4 tablespoons extra virgin olive oil
2 sprigs fresh rosemary or sage (1 tablespoon dried may be substituted)
Kosher or sea salt and ground pepper to taste

Rinse and pick over the beans and soak for 8-10 hours. Freshly dried beans can be
used without soaking or soaked 3-4 hours.

Heat a heavy pan over low-medium heat and add olive and garlic. Cook until the
garlic is softened and the oil infused with garlic flavor (4-5 minutes). Do not let the
garlic turn brown. Add the beans and herbs and cover the beans with cold water –
use only enough to cover all the beans. Do not add salt to the water.

Bring the water to a boil, lower the heat so that the water barley simmers and cover.
Check beans in 35 minutes if fresh, otherwise start checking them in 1 hour. Add
water as necessary to keep beans barely covered. Cooking times will vary; the
beans are done when they are still slightly firm but mash easily.

Season the cooked beans liberally with salt and pepper and add additional olive
oil, according to taste. Mash a few against the side of the pot to thicken the liquid.

Swordfish with Tuscan Beans

Two servings:

1 12-16 ounce fresh swordfish steak, at least 1 inch thick, or 2 6-8 ounce slices.
Leaves from 2 sprigs of rosemary
1 teaspoon coarse sea salt or kosher salt
4-5 black pepper corns
¼ cup extra virgin olive oil, with extra for drizzling
Kosher or sea salt and freshly ground pepper
2 cups Tuscan beans

Place rosemary into a spice blender or a blender and process until finely ground.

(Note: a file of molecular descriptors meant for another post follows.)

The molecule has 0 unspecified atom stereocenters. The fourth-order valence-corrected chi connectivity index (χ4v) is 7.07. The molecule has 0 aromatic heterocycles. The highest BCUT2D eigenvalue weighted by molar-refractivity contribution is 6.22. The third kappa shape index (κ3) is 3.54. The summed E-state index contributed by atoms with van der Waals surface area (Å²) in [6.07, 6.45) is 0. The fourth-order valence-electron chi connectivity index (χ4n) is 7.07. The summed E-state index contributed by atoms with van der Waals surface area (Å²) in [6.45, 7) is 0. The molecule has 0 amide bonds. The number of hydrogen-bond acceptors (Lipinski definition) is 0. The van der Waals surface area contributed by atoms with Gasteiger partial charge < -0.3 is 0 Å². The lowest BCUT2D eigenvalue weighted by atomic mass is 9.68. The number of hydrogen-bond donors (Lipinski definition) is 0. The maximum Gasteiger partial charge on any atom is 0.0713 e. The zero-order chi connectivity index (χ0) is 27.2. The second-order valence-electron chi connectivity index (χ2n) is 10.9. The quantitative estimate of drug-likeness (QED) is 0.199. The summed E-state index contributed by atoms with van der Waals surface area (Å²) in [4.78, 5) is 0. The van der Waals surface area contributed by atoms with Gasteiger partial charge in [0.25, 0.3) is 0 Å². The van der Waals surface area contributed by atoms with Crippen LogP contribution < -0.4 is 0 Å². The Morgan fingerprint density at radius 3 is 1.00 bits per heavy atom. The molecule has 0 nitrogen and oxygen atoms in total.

Place into a small bowl and mix well with the olive oil. Liberally season the fish
with salt and pepper and coat both sides with the rosemary oil. Leave fish at room
temperature for one hour.

Preheat the oven broiler on high and position the shelf for broiling. Place the beans
into a heatproof shallow dish (round terracotta dishes are ideal) and level them. If
the beans are not warm, place the baking dish over low heat until the beans are
warm.

Place the swordfish on top of the beans, drizzling with any extra rosemary oil. Broil
for approximately 10 minute per inch of thickness. Do not overcook – the fish is
done when it is just firm to the touch and slightly pink in the center. The cooking
time might be slightly longer because the beans insulate the bottom of the dish.

This makes a great presentation. The Swordfish is colored by the rosemary and the
browning of the broiler, and the beans have a crust which contrasts nicely with the
creamy texture underneath. To continue the Tuscan theme, serve sautéed spinach
and roasted potatoes and a Tuscan red wine. Although this is a fish menu, the
richness of the swordfish and the robust flavor of the beans would overwhelm a
white wine.

Give this easy bean preparation a try. Its versatility makes it appropriate for many
occasions, and, if you stock up on this year’s crop of locally grown dried beans,
you’ll have not only an easy preparation but also the great flavor that makes them
such an important part of Tuscan cuisine.

*Weeks Farm
Depot Road
Belmont, NH, 03220
603 267 6739

About the author: An organic farmer and avid cook, writer Charlie Burke is the vice president
of the
New Hampshire Farmer's Market Association, president of the NH Farm to Restaurant
Connection and helps run the Sanbornton (NH) Farmers' Market.  Along with his wife,
Joanne, Charlie grows certified organic herbs, greens and berries at Weather Hill Farm in
Sanbornton, NH.